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Inspector Denning's Occurence Book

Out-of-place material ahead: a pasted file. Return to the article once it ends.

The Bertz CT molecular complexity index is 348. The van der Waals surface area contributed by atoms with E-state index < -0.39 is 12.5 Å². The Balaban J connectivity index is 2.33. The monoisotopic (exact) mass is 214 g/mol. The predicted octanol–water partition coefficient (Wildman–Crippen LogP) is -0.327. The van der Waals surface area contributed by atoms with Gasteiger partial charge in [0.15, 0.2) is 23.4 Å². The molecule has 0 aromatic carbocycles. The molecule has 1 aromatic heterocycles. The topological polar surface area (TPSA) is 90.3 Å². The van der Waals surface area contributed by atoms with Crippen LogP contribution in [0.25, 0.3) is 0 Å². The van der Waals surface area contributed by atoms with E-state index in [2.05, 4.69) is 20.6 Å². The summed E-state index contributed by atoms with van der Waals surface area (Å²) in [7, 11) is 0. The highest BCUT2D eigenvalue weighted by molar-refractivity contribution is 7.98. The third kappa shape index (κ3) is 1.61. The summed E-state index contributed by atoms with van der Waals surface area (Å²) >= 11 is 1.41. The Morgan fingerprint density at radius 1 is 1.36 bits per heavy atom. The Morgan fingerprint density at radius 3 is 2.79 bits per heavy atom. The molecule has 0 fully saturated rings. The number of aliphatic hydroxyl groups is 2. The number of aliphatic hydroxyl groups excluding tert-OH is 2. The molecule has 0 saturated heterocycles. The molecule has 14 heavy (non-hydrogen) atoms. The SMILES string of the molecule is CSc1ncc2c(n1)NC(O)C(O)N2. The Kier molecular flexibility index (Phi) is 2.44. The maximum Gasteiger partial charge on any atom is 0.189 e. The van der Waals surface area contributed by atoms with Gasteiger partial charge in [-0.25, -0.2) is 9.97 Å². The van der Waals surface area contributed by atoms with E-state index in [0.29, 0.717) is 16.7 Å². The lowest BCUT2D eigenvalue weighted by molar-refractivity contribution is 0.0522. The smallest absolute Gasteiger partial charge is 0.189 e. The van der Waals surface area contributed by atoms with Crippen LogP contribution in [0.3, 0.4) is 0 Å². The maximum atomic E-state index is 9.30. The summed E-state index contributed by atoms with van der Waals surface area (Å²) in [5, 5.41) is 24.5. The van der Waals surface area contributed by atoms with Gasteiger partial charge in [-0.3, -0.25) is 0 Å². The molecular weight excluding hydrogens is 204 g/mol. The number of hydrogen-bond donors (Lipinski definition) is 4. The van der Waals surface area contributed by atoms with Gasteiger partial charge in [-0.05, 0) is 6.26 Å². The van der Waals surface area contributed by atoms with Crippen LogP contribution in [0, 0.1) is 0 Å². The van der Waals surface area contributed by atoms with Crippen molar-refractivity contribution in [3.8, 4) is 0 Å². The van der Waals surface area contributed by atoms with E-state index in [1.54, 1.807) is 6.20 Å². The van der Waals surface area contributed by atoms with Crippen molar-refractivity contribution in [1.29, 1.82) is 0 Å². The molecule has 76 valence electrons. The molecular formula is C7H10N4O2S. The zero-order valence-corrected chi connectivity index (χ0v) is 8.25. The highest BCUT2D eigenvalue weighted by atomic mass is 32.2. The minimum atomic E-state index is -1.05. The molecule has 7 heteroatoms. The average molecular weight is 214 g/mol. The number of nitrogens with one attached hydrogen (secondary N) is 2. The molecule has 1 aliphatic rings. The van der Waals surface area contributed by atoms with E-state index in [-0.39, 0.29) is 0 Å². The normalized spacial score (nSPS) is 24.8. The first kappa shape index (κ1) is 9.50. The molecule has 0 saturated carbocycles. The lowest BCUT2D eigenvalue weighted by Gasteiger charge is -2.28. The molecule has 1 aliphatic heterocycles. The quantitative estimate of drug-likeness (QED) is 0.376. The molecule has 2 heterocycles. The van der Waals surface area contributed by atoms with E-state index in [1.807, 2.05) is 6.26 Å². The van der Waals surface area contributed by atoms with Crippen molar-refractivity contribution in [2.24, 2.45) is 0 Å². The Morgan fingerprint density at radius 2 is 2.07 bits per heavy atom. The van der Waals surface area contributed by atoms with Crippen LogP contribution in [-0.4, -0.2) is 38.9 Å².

This Occurrence Book is dated 1848 to 1885 and records the daily incidents which were dealt with by the police on duty at the Palace of Westminster. It is completed in manuscript, mainly by Inspector Eleazor Denning who was in charge of police arrangements in the House of Commons from 1864. A police officer in the Victorian age would have been able to give an accurate account of anything that happened during his duty, by recording in his pocket book the time and particulars of any occurrences, together with the names and address of parties concerned, witnesses and their statements in the exact words used. Occurrence books were kept at all police stations so there was a daily record of all incidents which took place. Inspector Denning carefully recorded the daily events in Parliament at a time of political volatility. His descriptions of protesters, suspended MPs, incidents involving explosives, lost umbrellas, local earthquakes, visits from Chinese circus performers and staff outings on steam boats down the River Thames provide an insight into the life and responsibilities of a police officer on duty, and the broad range of events that occurred in the Palace in the late 19th century.